October 29, 2019 Jack van Gelder presented a special Diamond Craftsmanship Token to five families. All are descendants of the Amsterdam founders of what is now known as the Amsterdam City of Diamonds. Because of the Rembrandt & the Golden Age yearlong theme in Amsterdam, the ‘Koninklijke Nederlandse Munt’ and ‘Kenniscentrum Immaterieel Erfgoed Nederland’ have partnered with GASSAN Diamonds and Royal Coster Diamonds to bring together the crafts of coin minting and diamond working. They have jointly launched a special and very limited edition: the Diamond worker’s token, set with real diamonds.
The power of two crafts combined
The craft of diamond working experienced a massive growth in The Netherlands during the Golden Age and is currently practiced in Amsterdam at two companies: Royal Coster Diamonds and at GASSAN Diamonds. Because of the Rembrandt & the Golden Age yearlong theme in Amsterdam, the ‘Koninklijke Nederlandse Munt’ and ‘Kenniscentrum Immaterieel Erfgoed Nederland’ have partnered with GASSAN Diamonds and Royal Coster Diamonds to bring together the crafts of coin minting and diamond working. They launched a special and very limited piece: the Diamond Craftsmanship Token. This is the second token in the series ‘Intangible Heritage in the Netherlands’ and available in three variations. The Cu/Ni token is packaged in the well-known coincard, with only 2,500 pieces available. Apart from this coincard, there was also a very exclusive gold Diamond Craftsmanship Token available with a real diamond in the middle. Only 10 (!) pieces of this unique gold token were made. The third and final piece was only available from via the website of the ‘Koninklijke Nederlandse Munt’: the Silver Diamond Craftsmanship Token, again with real diamonds! Only 50 pieces were available. All three items were sold out within a couple of hours.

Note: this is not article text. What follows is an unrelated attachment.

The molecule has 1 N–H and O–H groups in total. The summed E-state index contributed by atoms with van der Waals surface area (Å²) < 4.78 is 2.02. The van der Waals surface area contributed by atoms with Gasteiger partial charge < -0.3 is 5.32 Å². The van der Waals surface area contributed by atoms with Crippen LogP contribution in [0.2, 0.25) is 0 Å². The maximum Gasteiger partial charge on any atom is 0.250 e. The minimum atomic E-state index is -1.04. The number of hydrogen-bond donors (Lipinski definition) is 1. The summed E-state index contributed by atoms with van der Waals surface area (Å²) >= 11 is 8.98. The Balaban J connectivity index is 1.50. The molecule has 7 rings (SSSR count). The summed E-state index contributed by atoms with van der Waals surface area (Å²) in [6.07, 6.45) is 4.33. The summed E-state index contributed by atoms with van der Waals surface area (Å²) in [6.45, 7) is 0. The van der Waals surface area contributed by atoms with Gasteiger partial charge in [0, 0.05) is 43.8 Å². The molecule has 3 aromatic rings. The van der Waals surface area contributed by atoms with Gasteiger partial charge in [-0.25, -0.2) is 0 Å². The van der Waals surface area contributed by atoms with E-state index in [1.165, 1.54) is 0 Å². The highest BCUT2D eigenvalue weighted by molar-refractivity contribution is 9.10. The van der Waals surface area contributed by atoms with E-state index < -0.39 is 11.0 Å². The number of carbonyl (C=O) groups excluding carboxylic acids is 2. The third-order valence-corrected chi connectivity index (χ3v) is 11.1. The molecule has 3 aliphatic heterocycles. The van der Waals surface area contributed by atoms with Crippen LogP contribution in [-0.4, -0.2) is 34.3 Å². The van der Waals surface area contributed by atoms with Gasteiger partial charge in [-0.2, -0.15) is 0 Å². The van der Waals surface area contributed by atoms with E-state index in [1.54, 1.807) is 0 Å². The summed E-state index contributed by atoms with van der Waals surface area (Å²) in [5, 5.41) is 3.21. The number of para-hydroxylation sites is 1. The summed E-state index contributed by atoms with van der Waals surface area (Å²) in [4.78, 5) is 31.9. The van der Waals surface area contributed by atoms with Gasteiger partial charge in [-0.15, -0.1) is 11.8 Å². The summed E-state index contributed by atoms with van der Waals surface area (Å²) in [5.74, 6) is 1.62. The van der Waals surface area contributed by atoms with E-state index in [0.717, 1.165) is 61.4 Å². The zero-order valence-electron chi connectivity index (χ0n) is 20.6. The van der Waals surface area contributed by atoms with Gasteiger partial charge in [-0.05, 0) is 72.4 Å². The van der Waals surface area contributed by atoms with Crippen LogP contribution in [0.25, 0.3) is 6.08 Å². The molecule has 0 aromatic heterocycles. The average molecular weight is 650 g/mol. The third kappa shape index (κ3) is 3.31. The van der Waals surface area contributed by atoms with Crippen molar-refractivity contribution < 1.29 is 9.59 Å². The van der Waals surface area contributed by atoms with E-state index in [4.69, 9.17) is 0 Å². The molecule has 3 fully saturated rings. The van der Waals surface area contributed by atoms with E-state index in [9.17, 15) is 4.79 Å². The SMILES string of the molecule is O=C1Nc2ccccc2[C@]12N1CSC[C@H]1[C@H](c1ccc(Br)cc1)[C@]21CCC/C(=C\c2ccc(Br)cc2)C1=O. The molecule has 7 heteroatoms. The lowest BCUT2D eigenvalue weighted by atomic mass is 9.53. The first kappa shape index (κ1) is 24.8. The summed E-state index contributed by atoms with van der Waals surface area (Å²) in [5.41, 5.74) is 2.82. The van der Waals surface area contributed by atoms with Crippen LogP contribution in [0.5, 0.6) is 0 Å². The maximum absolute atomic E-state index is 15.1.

Awarding the silver Diamond Craftsmanship Token
Last night, Jack van Gelder presented the special silver Diamond Craftsmanship Token at the Jewish Historical Museum to the descendants of Jewish families who were important to Amsterdam’s diamond history. One of Jack van Gelder’s ancestors was a diamond cutter and he therefore has a personal connection to this trade and the people who practice it.
The front of the token is based on the cutting stone used to cut a diamond. In the center, the Cu/Ni token is made in such a way that it looks like a diamond has been placed inside. The gold and silver tokens have real diamonds.
On the other side, the logo of the Inventory of Intangible Heritage of the Netherlands takes center stage, in which the Diamond Craftsmanship Token was credited in 2013.
The design comes alive, like a diamond shines, when the light hits the different facets on the token.